Microsoft doesn’t have any intention of revealing Xbox One sales numbers, as the company has decided to keep those figures under lock and key (Microsoft last gave an update in November 2014, when it had sold a total of 10 million Xbox One consoles). On the other hand, Sony has been trumpeting its PlayStation 4 sales numbers whenever possible. Sony last gave us an update on the PlayStation 4 in early January, indicating that it had sold 35.9 million consoles since it was first launched in late 2013.
Interestingly, Electronic Arts Chief Financial Officer Blake Jorgensen filled in the blanks for us with regards to the Xbox One yesterday during the company’s earnings call:
Our estimate is 55 million units out there which has exceeded virtually everyone's forecast for the year and now almost 50 per cent higher than previous console cycle so, all of that is very-very positive, all the gameplay we're seeing and the engagement and things like Ultimate Team we're seeing is positive.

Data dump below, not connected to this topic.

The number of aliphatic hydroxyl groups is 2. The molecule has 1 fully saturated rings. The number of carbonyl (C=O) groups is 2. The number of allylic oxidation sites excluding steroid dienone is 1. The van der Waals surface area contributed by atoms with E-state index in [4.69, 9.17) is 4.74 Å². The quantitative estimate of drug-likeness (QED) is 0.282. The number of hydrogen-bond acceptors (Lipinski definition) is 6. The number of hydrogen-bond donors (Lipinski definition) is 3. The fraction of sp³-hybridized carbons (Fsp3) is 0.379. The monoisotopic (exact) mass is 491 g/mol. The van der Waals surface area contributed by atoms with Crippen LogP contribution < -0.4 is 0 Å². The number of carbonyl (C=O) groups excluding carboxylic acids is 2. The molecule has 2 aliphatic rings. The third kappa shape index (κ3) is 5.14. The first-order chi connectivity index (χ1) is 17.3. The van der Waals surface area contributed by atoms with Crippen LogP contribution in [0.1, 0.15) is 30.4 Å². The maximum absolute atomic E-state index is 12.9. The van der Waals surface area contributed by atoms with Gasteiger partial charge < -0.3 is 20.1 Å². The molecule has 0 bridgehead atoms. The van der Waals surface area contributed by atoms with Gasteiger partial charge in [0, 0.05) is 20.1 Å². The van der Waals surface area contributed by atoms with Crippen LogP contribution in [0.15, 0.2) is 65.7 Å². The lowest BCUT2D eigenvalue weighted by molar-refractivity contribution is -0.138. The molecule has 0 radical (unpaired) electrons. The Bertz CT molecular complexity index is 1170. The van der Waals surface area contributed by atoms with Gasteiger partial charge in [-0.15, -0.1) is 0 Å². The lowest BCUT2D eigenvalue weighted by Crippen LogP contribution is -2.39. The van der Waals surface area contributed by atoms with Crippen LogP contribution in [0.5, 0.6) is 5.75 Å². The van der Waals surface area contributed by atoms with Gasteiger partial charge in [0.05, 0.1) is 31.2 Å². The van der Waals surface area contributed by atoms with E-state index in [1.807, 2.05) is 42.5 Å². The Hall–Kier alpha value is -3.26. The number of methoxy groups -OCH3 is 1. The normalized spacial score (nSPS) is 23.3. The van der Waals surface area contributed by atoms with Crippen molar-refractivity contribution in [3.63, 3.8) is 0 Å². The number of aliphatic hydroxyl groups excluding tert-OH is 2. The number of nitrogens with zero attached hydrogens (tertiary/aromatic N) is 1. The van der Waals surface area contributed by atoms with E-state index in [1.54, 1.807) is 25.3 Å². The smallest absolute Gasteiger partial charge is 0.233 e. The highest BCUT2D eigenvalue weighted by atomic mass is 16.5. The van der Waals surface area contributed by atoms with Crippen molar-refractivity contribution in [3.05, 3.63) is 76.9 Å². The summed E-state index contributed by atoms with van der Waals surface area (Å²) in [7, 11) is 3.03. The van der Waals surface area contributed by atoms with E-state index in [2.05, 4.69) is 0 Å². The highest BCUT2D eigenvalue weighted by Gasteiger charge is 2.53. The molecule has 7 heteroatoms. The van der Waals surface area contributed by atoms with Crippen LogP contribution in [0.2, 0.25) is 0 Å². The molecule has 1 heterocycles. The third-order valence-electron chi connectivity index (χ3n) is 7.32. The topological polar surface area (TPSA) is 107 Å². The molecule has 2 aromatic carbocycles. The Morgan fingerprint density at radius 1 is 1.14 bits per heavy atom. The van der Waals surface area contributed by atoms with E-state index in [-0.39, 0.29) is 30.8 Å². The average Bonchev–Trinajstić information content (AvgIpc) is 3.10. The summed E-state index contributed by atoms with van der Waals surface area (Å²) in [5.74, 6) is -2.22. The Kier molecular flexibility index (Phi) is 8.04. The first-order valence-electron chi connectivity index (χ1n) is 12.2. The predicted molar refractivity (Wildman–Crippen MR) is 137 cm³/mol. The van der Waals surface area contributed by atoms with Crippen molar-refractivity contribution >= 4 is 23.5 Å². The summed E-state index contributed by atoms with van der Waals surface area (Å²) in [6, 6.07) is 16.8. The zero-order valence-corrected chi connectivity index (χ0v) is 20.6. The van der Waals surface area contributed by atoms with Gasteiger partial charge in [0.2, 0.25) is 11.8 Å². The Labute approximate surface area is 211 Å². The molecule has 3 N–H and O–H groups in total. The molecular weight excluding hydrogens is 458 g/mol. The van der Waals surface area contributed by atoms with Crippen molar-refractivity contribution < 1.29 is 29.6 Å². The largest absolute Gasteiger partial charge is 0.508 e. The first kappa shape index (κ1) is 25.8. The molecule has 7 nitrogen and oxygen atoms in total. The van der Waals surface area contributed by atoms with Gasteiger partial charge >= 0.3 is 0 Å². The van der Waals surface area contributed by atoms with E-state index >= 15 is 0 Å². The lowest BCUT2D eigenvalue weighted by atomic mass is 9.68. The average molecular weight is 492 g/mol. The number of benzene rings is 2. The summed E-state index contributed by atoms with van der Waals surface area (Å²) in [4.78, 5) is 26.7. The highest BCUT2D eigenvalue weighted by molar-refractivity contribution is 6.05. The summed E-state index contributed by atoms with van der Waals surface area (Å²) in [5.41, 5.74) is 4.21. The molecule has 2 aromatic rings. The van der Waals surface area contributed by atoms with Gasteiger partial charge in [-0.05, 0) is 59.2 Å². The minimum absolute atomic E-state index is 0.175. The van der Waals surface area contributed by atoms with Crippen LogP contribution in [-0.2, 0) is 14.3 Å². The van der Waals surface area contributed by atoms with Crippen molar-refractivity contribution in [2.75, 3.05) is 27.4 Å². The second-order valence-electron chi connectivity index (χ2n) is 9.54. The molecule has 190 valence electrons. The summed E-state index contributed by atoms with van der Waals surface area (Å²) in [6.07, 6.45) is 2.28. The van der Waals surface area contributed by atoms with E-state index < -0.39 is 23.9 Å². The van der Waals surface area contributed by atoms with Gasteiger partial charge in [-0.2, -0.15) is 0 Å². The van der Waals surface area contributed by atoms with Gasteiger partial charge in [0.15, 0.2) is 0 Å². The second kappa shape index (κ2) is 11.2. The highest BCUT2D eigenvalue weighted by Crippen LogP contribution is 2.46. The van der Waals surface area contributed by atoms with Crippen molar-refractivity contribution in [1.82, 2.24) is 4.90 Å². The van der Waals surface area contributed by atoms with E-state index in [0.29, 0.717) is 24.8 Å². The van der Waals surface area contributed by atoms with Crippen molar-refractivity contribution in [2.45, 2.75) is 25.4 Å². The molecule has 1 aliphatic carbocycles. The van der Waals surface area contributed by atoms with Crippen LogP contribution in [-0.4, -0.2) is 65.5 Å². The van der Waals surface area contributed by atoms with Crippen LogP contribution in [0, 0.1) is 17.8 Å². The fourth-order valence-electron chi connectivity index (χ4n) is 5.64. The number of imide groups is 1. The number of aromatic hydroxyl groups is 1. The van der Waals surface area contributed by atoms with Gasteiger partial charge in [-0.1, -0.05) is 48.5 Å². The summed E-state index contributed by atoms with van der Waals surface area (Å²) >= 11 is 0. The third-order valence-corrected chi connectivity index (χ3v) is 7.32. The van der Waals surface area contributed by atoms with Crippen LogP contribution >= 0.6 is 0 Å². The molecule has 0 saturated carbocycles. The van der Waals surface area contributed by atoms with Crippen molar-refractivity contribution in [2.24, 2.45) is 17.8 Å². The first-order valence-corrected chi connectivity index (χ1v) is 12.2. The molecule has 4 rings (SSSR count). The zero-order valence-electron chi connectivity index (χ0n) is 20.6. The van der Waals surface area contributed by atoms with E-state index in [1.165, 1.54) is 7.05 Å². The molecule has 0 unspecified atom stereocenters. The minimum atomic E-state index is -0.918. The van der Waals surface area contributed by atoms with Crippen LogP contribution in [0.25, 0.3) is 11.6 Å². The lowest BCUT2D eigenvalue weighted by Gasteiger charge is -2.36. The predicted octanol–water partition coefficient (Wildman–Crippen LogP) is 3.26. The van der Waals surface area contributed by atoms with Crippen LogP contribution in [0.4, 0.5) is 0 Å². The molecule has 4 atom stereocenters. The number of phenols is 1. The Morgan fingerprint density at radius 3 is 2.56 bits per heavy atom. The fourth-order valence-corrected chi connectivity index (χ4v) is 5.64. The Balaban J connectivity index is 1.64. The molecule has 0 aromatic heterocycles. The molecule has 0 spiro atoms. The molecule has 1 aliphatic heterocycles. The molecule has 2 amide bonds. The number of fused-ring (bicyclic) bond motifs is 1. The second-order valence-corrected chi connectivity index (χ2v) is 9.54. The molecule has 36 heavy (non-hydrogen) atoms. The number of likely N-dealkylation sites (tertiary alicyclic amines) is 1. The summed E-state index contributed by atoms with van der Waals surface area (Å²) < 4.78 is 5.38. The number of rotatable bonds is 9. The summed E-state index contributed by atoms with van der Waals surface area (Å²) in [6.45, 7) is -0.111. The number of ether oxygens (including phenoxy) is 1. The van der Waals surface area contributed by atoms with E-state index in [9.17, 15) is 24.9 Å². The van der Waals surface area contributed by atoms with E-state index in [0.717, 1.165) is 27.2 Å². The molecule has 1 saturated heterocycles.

If we subtract the PlayStation 4’s 35.9 million from the 55 million estimates, that would put lifetime Xbox One sales at around 19.1 million. Given the wide gap between the two consoles, it’s understandable why Microsoft wants to remain mum about Xbox One sales.
Microsoft has pretty much already thrown in the towel and acknowledged that the PlayStation 4 has won this generation when it comes to console sales. When asked back in early October if the Xbox One could ever overtake the PlayStation 4 in sales, Xbox chief Phil Spencer responded, “You know, I don't know. You know, the length of the generation. They [Sony] have a huge lead and they have a good product.”
Spencer went on to add that Microsoft flubbed the lead-up to the launch of the Xbox One, stating, “[We] fundamentally lost... the trust of our most loyal customers. That perception that gets set early on, because consumers have five seconds to internalize your brand and your message and then they move on. They're not going to spend time to read what we say afterwards.”
The Xbox One’s poor sales performance in comparison to the PlayStation 4 isn’t stopping Xbox team from improving the console via software whenever possible. During the fall, Microsoft delivered its biggest update ever for the Xbox One, the New Xbox One Experience, which brought with it a Windows 10-infused UI makeover and and backwards compatibility with select Xbox 360 games (the list has grown to 130 titles in recent weeks).